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Renee's Story

About her story

"I will still smile and I will still fight."

After discovering a lump during a self-breast exam, Renee scheduled a doctor's appointment and was later diagnosed with an aggressive form of Stage 4 breast cancer.

"The moment I heard that I had breast cancer, I had a game plan in my head that I was going to fight," said Renee.

Renee's prognosis for treatment was difficult, but she decided early on that she was going to fight. Even after losing the use of her legs, Renee faced breast cancer with a smile.

Watch Renee's story and discover why her inspiring testimony and life touched the hearts of the producers, directors, and staff behind the National Breast Cancer Foundation's Beyond the Shock program.

Related Questions

  • Thumb avatar default

    My recently diagnosed 40yr old sister-in-law doesn't want my help. We live 30 miles away and only see her a few times a year. Her church and neighbors are supportive. Any suggestions on how to be there for her?

    Asked by anonymous

    Learning About Breast Cancer
    over 7 years 4 answers
    • View all 4 answers
    • Betsy Chapin Profile
      anonymous
      Survivor since 2010

      How to help? One thing about breast cancer is that it can be a long process between surgery, chemotherapy and radiation. I know when I was going through treatment, I didn't want help either and I didn't want people hovering over me because I was determined not to be a patient. However people...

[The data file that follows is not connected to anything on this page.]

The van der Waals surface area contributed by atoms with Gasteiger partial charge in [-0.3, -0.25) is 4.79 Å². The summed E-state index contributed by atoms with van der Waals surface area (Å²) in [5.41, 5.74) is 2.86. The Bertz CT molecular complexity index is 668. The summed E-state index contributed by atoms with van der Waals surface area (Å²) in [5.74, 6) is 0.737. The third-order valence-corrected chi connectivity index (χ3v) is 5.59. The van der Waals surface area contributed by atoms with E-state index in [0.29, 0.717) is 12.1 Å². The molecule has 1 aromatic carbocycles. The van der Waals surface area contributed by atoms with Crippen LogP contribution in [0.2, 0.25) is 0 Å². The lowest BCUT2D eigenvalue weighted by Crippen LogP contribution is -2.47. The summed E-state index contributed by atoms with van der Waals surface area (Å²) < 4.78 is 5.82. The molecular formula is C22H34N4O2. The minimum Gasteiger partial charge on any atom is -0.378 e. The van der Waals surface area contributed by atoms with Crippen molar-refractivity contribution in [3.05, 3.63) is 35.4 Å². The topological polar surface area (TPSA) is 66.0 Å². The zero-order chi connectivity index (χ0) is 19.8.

more

      How to help? One thing about breast cancer is that it can be a long process between surgery, chemotherapy and radiation. I know when I was going through treatment, I didn't want help either and I didn't want people hovering over me because I was determined not to be a patient. However people comforted me in many ways. My sisters who lived out of town, checked in with me weekly by phone or email, they sent care packages during the weeks I had chemotherapy with books, warm fuzzy socks, and sometimes sent flowers. My friends were determined to cook for me, but I was dreading being bombarded with visitors when I felt miserable. So I placed a cooler outside my door and they all took turns delivering food for my family when I could not function. One place I looked forward to having visitors was the chemotherapy room because I needed to sit there for a few hours and I was usually feeling quite well on those days. Some friends and family also drove me to radiation as it was an hours drive away. And then there were cards and notes in the mail that to this day I still read as I look back on how people helped me when I never wanted help, but that is what got me through the most difficult time in my life. I am thankful that so many people found a way to care. My thoughts are with you and your sister- in-law and I know you will find your own way to help her. Take care!

      Comment
    • Jennifer Jackson Profile
      anonymous
      Learning About Breast Cancer

      I agree with all of the above. Never underestimate the power of prayer. I recently experienced a very bad cancer scare, and felt comforted through the prayers of others.

      Comment
  • Lori S Profile

    Anyone know the timeframe for starting tamoxifen as an adjuvant therapy following chemo and radiation?

    Asked by anonymous

    Learning About Breast Cancer
    almost 7 years 4 answers
    • View all 4 answers
    • Thumb avatar default
      anonymous
      Stage 3B Patient

      I finished chemo and 1/2 way done with radiation I'm supposed to start tamoxifen as soon as I'm done with radiation.

      Comment
    • Jk Joyce Profile
      anonymous
      Survivor since 2012